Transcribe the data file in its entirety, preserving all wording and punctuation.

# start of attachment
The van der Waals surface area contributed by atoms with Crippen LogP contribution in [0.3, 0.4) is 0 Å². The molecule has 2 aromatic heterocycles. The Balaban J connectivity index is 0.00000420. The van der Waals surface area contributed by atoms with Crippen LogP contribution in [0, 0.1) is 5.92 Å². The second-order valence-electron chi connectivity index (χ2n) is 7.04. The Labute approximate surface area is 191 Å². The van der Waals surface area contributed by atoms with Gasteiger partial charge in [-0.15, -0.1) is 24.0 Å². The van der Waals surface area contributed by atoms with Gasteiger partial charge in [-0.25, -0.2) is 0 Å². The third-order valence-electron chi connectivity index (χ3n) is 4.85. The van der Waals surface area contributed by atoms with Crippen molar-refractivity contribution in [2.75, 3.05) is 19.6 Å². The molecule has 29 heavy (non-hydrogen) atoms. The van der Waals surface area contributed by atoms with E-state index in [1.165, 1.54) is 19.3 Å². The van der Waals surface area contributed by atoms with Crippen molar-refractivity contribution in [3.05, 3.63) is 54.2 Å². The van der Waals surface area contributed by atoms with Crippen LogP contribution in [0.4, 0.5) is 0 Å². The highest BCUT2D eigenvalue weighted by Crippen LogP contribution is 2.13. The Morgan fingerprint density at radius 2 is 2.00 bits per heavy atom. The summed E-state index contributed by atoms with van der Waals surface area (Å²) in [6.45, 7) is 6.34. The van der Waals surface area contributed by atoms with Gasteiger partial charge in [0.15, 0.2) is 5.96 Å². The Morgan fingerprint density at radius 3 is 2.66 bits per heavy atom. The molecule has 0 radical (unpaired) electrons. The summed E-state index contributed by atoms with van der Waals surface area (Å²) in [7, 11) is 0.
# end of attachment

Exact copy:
The van der Waals surface area contributed by atoms with Crippen LogP contribution in [0.3, 0.4) is 0 Å². The molecule has 2 aromatic heterocycles. The Balaban J connectivity index is 0.00000420. The van der Waals surface area contributed by atoms with Crippen LogP contribution in [0, 0.1) is 5.92 Å². The second-order valence-electron chi connectivity index (χ2n) is 7.04. The Labute approximate surface area is 191 Å². The van der Waals surface area contributed by atoms with Gasteiger partial charge in [-0.15, -0.1) is 24.0 Å². The van der Waals surface area contributed by atoms with Gasteiger partial charge in [-0.25, -0.2) is 0 Å². The third-order valence-electron chi connectivity index (χ3n) is 4.85. The van der Waals surface area contributed by atoms with Crippen molar-refractivity contribution in [2.75, 3.05) is 19.6 Å². The molecule has 29 heavy (non-hydrogen) atoms. The van der Waals surface area contributed by atoms with E-state index in [1.165, 1.54) is 19.3 Å². The van der Waals surface area contributed by atoms with Crippen molar-refractivity contribution in [3.05, 3.63) is 54.2 Å². The van der Waals surface area contributed by atoms with Crippen LogP contribution in [0.4, 0.5) is 0 Å². The highest BCUT2D eigenvalue weighted by Crippen LogP contribution is 2.13. The Morgan fingerprint density at radius 2 is 2.00 bits per heavy atom. The summed E-state index contributed by atoms with van der Waals surface area (Å²) in [6.45, 7) is 6.34. The van der Waals surface area contributed by atoms with Gasteiger partial charge in [0.15, 0.2) is 5.96 Å². The Morgan fingerprint density at radius 3 is 2.66 bits per heavy atom. The molecule has 0 radical (unpaired) electrons. The summed E-state index contributed by atoms with van der Waals surface area (Å²) in [7, 11) is 0.